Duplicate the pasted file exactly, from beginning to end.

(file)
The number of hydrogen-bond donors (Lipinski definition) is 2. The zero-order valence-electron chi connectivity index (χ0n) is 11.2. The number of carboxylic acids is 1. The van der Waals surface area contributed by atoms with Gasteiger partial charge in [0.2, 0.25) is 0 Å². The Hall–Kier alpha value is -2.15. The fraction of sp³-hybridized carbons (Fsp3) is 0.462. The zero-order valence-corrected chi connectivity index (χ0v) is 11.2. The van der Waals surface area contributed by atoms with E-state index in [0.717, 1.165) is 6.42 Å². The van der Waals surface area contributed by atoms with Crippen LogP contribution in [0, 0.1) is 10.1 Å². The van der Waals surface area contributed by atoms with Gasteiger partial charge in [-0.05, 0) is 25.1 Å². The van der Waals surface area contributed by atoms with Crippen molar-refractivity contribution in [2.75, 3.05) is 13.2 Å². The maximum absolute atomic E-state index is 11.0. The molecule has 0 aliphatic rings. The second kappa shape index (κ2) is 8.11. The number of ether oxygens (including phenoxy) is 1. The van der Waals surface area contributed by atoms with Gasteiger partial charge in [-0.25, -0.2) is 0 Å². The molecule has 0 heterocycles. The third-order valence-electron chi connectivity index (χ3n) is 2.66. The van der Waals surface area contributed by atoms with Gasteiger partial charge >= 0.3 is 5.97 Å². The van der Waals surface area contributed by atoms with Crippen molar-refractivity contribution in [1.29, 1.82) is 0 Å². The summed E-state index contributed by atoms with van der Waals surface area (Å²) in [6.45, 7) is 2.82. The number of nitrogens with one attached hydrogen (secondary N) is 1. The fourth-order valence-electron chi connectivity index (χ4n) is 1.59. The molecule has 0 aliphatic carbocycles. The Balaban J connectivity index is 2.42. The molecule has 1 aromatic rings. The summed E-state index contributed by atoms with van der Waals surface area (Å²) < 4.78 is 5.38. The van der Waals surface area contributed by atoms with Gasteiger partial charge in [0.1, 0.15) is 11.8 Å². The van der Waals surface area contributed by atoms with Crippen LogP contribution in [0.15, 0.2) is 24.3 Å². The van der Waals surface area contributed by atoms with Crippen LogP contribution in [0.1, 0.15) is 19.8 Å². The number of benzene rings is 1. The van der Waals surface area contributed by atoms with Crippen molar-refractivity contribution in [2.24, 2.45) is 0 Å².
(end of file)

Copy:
The number of hydrogen-bond donors (Lipinski definition) is 2. The zero-order valence-electron chi connectivity index (χ0n) is 11.2. The number of carboxylic acids is 1. The van der Waals surface area contributed by atoms with Gasteiger partial charge in [0.2, 0.25) is 0 Å². The Hall–Kier alpha value is -2.15. The fraction of sp³-hybridized carbons (Fsp3) is 0.462. The zero-order valence-corrected chi connectivity index (χ0v) is 11.2. The van der Waals surface area contributed by atoms with E-state index in [0.717, 1.165) is 6.42 Å². The van der Waals surface area contributed by atoms with Crippen LogP contribution in [0, 0.1) is 10.1 Å². The van der Waals surface area contributed by atoms with Gasteiger partial charge in [-0.05, 0) is 25.1 Å². The van der Waals surface area contributed by atoms with Crippen molar-refractivity contribution in [2.75, 3.05) is 13.2 Å². The maximum absolute atomic E-state index is 11.0. The molecule has 0 aliphatic rings. The second kappa shape index (κ2) is 8.11. The number of ether oxygens (including phenoxy) is 1. The van der Waals surface area contributed by atoms with Gasteiger partial charge in [-0.25, -0.2) is 0 Å². The molecule has 0 heterocycles. The third-order valence-electron chi connectivity index (χ3n) is 2.66. The van der Waals surface area contributed by atoms with Gasteiger partial charge >= 0.3 is 5.97 Å². The van der Waals surface area contributed by atoms with Crippen molar-refractivity contribution in [1.29, 1.82) is 0 Å². The summed E-state index contributed by atoms with van der Waals surface area (Å²) in [6.45, 7) is 2.82. The number of nitrogens with one attached hydrogen (secondary N) is 1. The fourth-order valence-electron chi connectivity index (χ4n) is 1.59. The molecule has 0 aliphatic carbocycles. The Balaban J connectivity index is 2.42. The molecule has 1 aromatic rings. The summed E-state index contributed by atoms with van der Waals surface area (Å²) < 4.78 is 5.38. The van der Waals surface area contributed by atoms with Gasteiger partial charge in [0.1, 0.15) is 11.8 Å². The van der Waals surface area contributed by atoms with Crippen LogP contribution in [0.15, 0.2) is 24.3 Å². The van der Waals surface area contributed by atoms with Crippen LogP contribution in [0.1, 0.15) is 19.8 Å². The number of benzene rings is 1. The van der Waals surface area contributed by atoms with Crippen molar-refractivity contribution in [2.24, 2.45) is 0 Å².